Usually, the drying cycle is carried out with gas at a superatmospheric pressure, of the order of 15 to 350 p.s.i.g. The orifice 112 in the cross-line 146 in combination with the purge exhaust valves 102 and 125 ensures that the regeneration cycle is carried out at a pressure considerably reduced from that at which the adsorption cycle is effected.
The drawing shows an upflow adsorption-downflow regeneration flow dryer. A downflow adsorption-upflow regeneration flow dryer, operating in a similar manner as above, will provide the desired effluent if properly sized for desiccant volume.
To ensure regeneration of the spent bed during the regenerating cycle, the time allotted by the timer and the volume of purge flow are adjusted according to the volume of desiccant, and the pressure at which the adsorption is effected, to ensure that regeneration can be complete within the allotted cycle time. Heatless dryers operate under equilibrium conditions, and the equilibrium conditions must be maintained under all of the conditions to which the dryer may be subjected in use.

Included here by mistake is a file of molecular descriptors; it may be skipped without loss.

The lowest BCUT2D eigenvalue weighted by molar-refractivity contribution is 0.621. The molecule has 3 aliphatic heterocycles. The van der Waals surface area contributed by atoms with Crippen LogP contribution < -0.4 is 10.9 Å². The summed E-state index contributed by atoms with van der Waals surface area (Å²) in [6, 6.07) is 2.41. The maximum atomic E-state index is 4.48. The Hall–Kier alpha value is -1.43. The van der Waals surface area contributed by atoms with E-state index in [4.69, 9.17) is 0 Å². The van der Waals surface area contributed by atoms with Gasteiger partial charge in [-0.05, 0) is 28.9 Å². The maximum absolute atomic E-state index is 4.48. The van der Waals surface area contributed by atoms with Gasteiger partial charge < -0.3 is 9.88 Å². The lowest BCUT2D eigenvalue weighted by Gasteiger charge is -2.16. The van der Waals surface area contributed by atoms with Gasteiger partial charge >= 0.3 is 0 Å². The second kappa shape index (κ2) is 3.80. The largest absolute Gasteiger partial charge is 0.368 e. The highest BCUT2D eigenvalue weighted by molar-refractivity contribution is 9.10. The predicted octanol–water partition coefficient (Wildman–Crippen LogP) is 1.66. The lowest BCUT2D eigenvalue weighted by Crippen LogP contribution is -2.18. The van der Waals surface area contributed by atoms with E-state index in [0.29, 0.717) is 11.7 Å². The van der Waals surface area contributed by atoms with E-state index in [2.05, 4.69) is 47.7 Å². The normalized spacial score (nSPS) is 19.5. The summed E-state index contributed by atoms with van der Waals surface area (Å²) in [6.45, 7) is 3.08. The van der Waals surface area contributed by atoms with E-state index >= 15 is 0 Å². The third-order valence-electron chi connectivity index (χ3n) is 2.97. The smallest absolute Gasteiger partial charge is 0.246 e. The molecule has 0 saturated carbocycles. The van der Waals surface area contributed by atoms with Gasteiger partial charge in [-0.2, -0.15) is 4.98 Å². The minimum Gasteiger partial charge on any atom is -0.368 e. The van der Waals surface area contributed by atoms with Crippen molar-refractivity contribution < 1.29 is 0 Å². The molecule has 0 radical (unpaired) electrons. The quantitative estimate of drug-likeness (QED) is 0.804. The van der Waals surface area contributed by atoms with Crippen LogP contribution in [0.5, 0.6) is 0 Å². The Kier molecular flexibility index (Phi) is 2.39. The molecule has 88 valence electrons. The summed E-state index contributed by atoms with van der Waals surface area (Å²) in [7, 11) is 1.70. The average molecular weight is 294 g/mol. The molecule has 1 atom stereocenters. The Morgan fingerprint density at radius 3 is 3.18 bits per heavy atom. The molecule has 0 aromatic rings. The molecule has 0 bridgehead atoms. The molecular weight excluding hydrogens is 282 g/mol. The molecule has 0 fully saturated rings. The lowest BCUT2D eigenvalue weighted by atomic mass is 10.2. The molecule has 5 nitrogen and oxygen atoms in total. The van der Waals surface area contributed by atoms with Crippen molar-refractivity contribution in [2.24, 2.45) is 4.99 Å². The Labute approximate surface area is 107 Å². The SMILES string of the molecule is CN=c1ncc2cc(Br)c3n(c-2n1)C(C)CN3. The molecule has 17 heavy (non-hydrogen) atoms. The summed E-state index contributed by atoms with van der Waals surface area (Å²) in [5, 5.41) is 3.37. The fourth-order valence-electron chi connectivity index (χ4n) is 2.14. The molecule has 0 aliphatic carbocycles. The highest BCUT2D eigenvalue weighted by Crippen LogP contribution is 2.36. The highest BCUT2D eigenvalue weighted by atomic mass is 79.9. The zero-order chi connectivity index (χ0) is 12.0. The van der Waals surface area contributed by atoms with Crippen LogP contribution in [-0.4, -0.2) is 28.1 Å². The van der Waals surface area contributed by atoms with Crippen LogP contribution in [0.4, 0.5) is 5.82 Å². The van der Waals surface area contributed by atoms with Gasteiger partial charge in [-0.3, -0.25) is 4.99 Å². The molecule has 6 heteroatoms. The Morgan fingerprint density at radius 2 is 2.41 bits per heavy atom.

Oil and other hydrocarbon vapor and oil and other hydrocarbon droplets smaller than about 0.01 micron in diameter not adsorbed in the desiccant dryer are adsorbed on a bed of particulate activated sorbent, such as activated carbon or activated alumina. In the event of desiccant dryer malfunction, due for example to cycling failure or sorbent life extinction, the activated carbon adsorber will adsorb moisture and provide dewpoint control for short periods of time, the time being dependent on the amount of water and hydrocarbon vapor in the influent from the dryer. Any activatable sorbent can be used, including, for example, any of the sorbents/desiccants referred to in the preceding discussion of the heatless desiccant dryer.